if you’re using a third-party language, you’ll need to make sure this support exists before you can create compiled
     XAML applications.


         Here’s the (slightly abbreviated) Window1.g.vb file from the eight ball example shown in Figure 2-1:

     Partial Public Class Window1
         Inherits System.Windows.Window
         Implements System.Windows.Markup.IComponentConnector

         ' The control fields.
         Friend WithEvents txtQuestion As System.Windows.Controls.TextBox

52
                                                                                          CHAPTER 2 ■ XAML




    Friend WithEvents cmdAnswer As System.Windows.Controls.Button
    Friend WithEvents txtAnswer As System.Windows.Controls.TextBox

    Private _contentLoaded As Boolean

    ' Load the BAML.
    Public Sub InitializeComponent() _
      Implements IComponentConnector.InitializeComponent
        If _contentLoaded Then
            Return
        End If
        _contentLoaded = True

        Dim resourceLocater As New System.Uri( _
          "/EightBall;component/window1.xaml", System.UriKind.Relative)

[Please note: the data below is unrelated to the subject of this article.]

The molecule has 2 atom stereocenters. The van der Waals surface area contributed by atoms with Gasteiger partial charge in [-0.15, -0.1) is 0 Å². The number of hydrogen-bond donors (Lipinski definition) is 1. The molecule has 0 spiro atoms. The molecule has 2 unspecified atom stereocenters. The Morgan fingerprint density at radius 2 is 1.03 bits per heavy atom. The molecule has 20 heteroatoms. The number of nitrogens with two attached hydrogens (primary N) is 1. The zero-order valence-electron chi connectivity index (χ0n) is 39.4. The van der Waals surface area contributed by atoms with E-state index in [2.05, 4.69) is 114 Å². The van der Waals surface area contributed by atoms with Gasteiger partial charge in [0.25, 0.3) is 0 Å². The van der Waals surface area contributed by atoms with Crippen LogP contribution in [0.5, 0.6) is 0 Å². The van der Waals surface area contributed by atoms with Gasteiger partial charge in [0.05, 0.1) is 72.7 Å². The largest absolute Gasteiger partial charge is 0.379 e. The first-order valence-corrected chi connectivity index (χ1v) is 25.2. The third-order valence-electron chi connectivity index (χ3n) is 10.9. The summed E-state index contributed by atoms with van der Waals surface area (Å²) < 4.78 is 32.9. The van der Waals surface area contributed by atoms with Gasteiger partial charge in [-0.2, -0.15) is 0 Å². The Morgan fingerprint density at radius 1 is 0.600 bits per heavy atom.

System.Windows.Application.LoadComponent(Me, resourceLocater)
    End Sub

    ' Hook up each control.
    Sub System_Windows_Markup_IComponentConnector_Connect( _
      ByVal connectionId As Integer, ByVal target As Object) _
      Implements System.Windows.Markup.IComponentConnector.Connect

        If (connectionId = 1) Then
            Me.txtQuestion = CType(target, System.Windows.Controls.TextBox)
            Return
        End If
        If (connectionId = 2) Then
            Me.cmdAnswer = CType(target, System.Windows.Controls.Button)
            AddHandler Me.cmdAnswer.Click, AddressOf Me.cmdAnswer_Click
            Return
        End If
        If (connectionId = 3) Then
            Me.txtAnswer = CType(target,System.Windows.Controls.TextBox)
            Return
        End If
        Me._contentLoaded = true
    End Sub

End Class

    When the XAML-to-BAML compilation stage is finished, Visual Studio uses the appropriate
language compiler to compile your code and the generated partial class files. In the case of a VB
application, it’s the vbc.exe compiler that handles this task. The compiled code becomes a single
assembly (EightBall.exe), and the BAML for each window is embedded as a separate resource.

XAML Only
The previous sections show you how to use XAML from a code-based application. As a .NET developer,